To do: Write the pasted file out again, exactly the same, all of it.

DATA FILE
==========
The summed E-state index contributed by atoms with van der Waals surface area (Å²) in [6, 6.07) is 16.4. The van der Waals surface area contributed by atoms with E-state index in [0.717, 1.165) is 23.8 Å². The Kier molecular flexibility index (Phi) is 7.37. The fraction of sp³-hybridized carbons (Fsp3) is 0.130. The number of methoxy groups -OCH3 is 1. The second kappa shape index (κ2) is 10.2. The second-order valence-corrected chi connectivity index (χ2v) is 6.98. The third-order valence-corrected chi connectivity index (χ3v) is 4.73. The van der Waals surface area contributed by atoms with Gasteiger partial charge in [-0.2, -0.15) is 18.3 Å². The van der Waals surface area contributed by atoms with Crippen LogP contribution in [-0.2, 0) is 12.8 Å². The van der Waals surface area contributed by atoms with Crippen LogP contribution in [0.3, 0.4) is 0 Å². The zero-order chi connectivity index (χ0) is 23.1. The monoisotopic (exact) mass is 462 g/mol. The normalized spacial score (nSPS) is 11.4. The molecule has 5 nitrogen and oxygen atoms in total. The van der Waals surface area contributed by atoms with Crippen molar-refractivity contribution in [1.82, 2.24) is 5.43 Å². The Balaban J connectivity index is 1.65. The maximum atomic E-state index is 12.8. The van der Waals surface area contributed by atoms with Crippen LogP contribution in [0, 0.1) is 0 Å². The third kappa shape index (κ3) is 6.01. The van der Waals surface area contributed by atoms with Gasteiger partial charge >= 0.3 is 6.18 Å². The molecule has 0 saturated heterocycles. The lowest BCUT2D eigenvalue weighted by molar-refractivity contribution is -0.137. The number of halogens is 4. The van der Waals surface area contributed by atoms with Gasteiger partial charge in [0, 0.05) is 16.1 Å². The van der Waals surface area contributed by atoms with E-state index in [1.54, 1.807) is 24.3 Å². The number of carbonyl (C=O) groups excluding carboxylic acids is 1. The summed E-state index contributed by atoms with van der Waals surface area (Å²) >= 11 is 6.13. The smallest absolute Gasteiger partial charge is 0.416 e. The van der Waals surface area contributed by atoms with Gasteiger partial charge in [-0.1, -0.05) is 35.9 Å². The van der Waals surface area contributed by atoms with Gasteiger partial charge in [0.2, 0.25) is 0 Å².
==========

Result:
The summed E-state index contributed by atoms with van der Waals surface area (Å²) in [6, 6.07) is 16.4. The van der Waals surface area contributed by atoms with E-state index in [0.717, 1.165) is 23.8 Å². The Kier molecular flexibility index (Phi) is 7.37. The fraction of sp³-hybridized carbons (Fsp3) is 0.130. The number of methoxy groups -OCH3 is 1. The second kappa shape index (κ2) is 10.2. The second-order valence-corrected chi connectivity index (χ2v) is 6.98. The third-order valence-corrected chi connectivity index (χ3v) is 4.73. The van der Waals surface area contributed by atoms with Gasteiger partial charge in [-0.2, -0.15) is 18.3 Å². The van der Waals surface area contributed by atoms with Crippen LogP contribution in [-0.2, 0) is 12.8 Å². The van der Waals surface area contributed by atoms with Crippen LogP contribution in [0.3, 0.4) is 0 Å². The zero-order chi connectivity index (χ0) is 23.1. The monoisotopic (exact) mass is 462 g/mol. The normalized spacial score (nSPS) is 11.4. The molecule has 5 nitrogen and oxygen atoms in total. The van der Waals surface area contributed by atoms with Crippen molar-refractivity contribution in [1.82, 2.24) is 5.43 Å². The Balaban J connectivity index is 1.65. The maximum atomic E-state index is 12.8. The van der Waals surface area contributed by atoms with Crippen LogP contribution in [0, 0.1) is 0 Å². The third kappa shape index (κ3) is 6.01. The van der Waals surface area contributed by atoms with Gasteiger partial charge >= 0.3 is 6.18 Å². The molecule has 0 saturated heterocycles. The lowest BCUT2D eigenvalue weighted by molar-refractivity contribution is -0.137. The number of halogens is 4. The van der Waals surface area contributed by atoms with Gasteiger partial charge in [0, 0.05) is 16.1 Å². The van der Waals surface area contributed by atoms with E-state index in [1.54, 1.807) is 24.3 Å². The number of carbonyl (C=O) groups excluding carboxylic acids is 1. The summed E-state index contributed by atoms with van der Waals surface area (Å²) >= 11 is 6.13. The smallest absolute Gasteiger partial charge is 0.416 e. The van der Waals surface area contributed by atoms with Gasteiger partial charge in [-0.1, -0.05) is 35.9 Å². The van der Waals surface area contributed by atoms with Gasteiger partial charge in [0.2, 0.25) is 0 Å².